Sounds like 'co-tri-mox-a-zole'

Co-trimoxazole is an antibiotic used to treat different infections caused by bacteria. Find out how to take it safely and possible side effects. Co-trimoxazole is also called Trisul or Deprim.

Type of medicine Also called
  • Combination antibiotic (to treat infections)
  • Sulphur antibiotic (sulfamethoxazole) and trimethoprim
  • Trisul (tablet)
  • Deprim (liquid)

What is co-trimoxazole?

Co-trimoxazole is an antibiotic that is used to treat bacterial infections such as bladder infections, skin infections or chest infections. It works by killing or stopping the growth of bugs that cause infection. It is not effective against infections caused by viruses. 

Co-trimoxazole is made up of two antibiotics (trimethoprim  and sulfamethoxazole). Sulfamethoxazole belongs to a group of antibiotics called sulphonamides. In New Zealand co-trimoxazole is available as tablets and liquid and can also be given as an injection in the hospital. 


  • The dose of co-trimoxazole will be different for different people depending on the type of infection and your age.
  • Adults – the usual dose for adults is 2 tablets twice a day.
  • Children – the dose for children will depend on their body weight. It is usually given 2 times a day.
  • Your doctor will advise you how long to take co-trimoxazole for (usually 5 to 7 days) but for urinary tract infections, it may only be needed for 1 to 3 days.
  • Always take your co-trimoxazole exactly as your doctor has told you. The pharmacy label on your medicine will tell you how much to take, how often to take it and any special instructions.

How to take co-trimoxazole

  • Tablets – swallow the tablets with a glass of water. Do not chew them. 
  • Liquid – shake the medicine well. Measure the right amount using an oral syringe or medicine spoon. You can get these from your pharmacy. Do not use a kitchen spoon as it will not give you the right amount. Read more: Tips on how to give medicines to babies and children.
  • Timing: Co-trimoxazole is usually taken 2 times a day. Try to space the doses evenly throughout the day such as the first thing in the morning and at bedtime. Ideally these times should be at 12 hours apart. Co-trimoxazole is best taken with food.
  • Missed dose: If you forget to take your dose at the correct time, take one as soon as you remember. Try to take the correct number of doses each day, leaving 12 hours between doses. Do not take 2 doses at the same time to make up for a forgotten dose.
  • Alcohol: You can drink alcohol while taking co-trimoxazole.

It is important to take the whole course of antibiotics for the number of days your doctor has told you to. You should start to get better after taking co-trimoxazole for a few days. If you do not feel better or get more unwell, contact your doctor.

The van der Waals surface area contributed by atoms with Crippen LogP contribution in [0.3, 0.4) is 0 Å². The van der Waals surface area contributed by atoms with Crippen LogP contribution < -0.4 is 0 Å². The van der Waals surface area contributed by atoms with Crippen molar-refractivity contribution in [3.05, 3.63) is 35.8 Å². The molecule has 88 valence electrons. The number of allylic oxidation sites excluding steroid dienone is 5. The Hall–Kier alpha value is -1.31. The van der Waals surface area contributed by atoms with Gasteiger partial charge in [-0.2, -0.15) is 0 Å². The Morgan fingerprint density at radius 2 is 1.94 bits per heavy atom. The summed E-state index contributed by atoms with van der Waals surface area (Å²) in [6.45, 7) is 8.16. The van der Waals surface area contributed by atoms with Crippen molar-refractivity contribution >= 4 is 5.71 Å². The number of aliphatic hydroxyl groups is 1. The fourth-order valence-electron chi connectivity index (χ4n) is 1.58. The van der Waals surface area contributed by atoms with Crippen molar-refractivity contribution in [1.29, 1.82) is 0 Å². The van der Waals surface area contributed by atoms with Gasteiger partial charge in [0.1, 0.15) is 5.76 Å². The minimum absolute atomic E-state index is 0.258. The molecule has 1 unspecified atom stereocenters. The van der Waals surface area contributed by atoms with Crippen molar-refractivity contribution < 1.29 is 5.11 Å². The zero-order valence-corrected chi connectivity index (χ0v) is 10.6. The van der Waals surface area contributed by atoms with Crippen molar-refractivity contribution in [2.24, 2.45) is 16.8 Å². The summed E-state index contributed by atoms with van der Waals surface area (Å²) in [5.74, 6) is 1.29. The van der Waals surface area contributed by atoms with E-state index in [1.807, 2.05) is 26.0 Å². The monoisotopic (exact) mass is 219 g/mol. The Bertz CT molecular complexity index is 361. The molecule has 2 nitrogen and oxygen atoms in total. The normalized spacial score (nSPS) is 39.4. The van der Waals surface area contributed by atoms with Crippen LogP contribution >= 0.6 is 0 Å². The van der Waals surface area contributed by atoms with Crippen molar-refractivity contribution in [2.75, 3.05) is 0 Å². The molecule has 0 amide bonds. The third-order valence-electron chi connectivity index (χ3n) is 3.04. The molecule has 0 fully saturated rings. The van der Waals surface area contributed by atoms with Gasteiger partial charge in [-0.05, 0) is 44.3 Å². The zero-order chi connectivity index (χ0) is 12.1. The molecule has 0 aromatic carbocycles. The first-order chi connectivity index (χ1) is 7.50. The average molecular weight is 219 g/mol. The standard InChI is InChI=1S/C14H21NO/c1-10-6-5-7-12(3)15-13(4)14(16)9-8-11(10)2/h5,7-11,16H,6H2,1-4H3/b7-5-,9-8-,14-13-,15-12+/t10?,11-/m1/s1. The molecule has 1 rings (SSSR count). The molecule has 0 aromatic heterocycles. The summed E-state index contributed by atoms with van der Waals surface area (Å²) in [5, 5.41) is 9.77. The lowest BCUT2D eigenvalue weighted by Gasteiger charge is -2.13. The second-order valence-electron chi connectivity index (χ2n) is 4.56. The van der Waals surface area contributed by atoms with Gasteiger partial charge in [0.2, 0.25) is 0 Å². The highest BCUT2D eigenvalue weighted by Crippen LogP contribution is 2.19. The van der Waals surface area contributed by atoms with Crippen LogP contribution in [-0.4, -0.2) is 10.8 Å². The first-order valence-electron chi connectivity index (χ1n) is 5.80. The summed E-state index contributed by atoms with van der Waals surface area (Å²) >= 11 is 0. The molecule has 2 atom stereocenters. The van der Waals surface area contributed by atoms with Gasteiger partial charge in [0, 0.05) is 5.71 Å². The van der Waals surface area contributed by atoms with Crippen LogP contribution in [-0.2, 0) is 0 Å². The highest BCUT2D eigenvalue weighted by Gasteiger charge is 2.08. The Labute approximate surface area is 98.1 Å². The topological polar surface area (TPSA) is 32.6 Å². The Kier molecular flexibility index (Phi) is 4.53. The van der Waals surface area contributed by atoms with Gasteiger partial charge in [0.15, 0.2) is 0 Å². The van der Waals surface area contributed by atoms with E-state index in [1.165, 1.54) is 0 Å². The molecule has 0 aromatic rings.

What to consider before starting co-trimoxazole

  • Are you pregnant or breast-feeding?
  • Do you have problems with your liver or kidneys?
  • Do you have asthma?
  • Have ever had an allergic reaction to a medicine, especially a sulphur antibiotic?
  • Are taking any other medicines? This includes any medicines you are taking that you can buy without a prescription, as well as herbal and complementary medicines.

If so, it’s important that you tell your doctor or pharmacist before you start co-trimoxazole. Sometimes a medicine isn’t suitable for a person with certain conditions or it can only be used with extra care.

Precautions while taking co-trimoxazole

  • It is important that you don't become dehydrated while you are taking co-trimoxazole. Try to drink a few glasses of water each day.
  • Protect yourself from too much sun and don't use sunbeds.
  • Store your co-trimoxazole tablets in a cool, dry place away from direct heat and light.
  • If you have been given liquid medicine, you may not need to keep it in the fridge – check the instructions on the bottle.
  • If your child is sick (vomits) and it is less than 30 minutes after having a dose of co-trimoxazole, give them the same dose again. But, if your child is sick (vomits) and it is more than 30 minutes after having a dose of co-trimoxazole, you do not need to give them another dose. Wait until the next normal dose.

What are the side effects of co-trimoxazole?

Like all medicines, co-trimoxazole can cause side effects, although not everyone gets them. Often side effects improve as your body gets used to the new medicine.

Side effects What should I do?
  • Nausea (feeling sick) or vomiting
  • Try taking co-trimoxazole with food.
  • Diarrhoea (loose, watery stools)
  • This may settle after a few days.
  • Tell your doctor if troublesome or if you become dehydrated.
  • Vaginal itching, soreness or discharge (thrush)
  • Mouth ulcers
  • Tell your doctor or pharmacist.
  • Allergic reaction such as skin rash, itching, swelling of the lips, face, and mouth or difficulty breathing
  • Stop taking co-trimoxazole.
  • Tell your doctor immediately or ring Healthline 0800 611 116.
Did you know that you can report a side effect to a medicine to CARM (Centre for Adverse Reactions Monitoring)? Report a side effect to a product


Co-trimoxazole interacts with some other medications and herbal supplements, so check with your doctor or pharmacist before starting co-trimoxazole.

Learn more

Medsafe Consumer Information Sheet Trisul


  1. Trimethoprim + sulfamethoxazole New Zealand Formulary

Additional resources for healthcare professionals

Co-trimoxazole NZ Formulary
Trisul Medsafe NZ
Deprim liquid Medsafe NZ
Upfront – antimicrobial resistance in New Zealand – what is my role in primary care? BPAC, NZ, 2013
Antibiotics guide BPAC, NZ, 2013

Credits: Sandra Ponen, Pharmacist. Reviewed By: Angela Lambie, Pharmacist, Auckland Last reviewed: 30 Oct 2018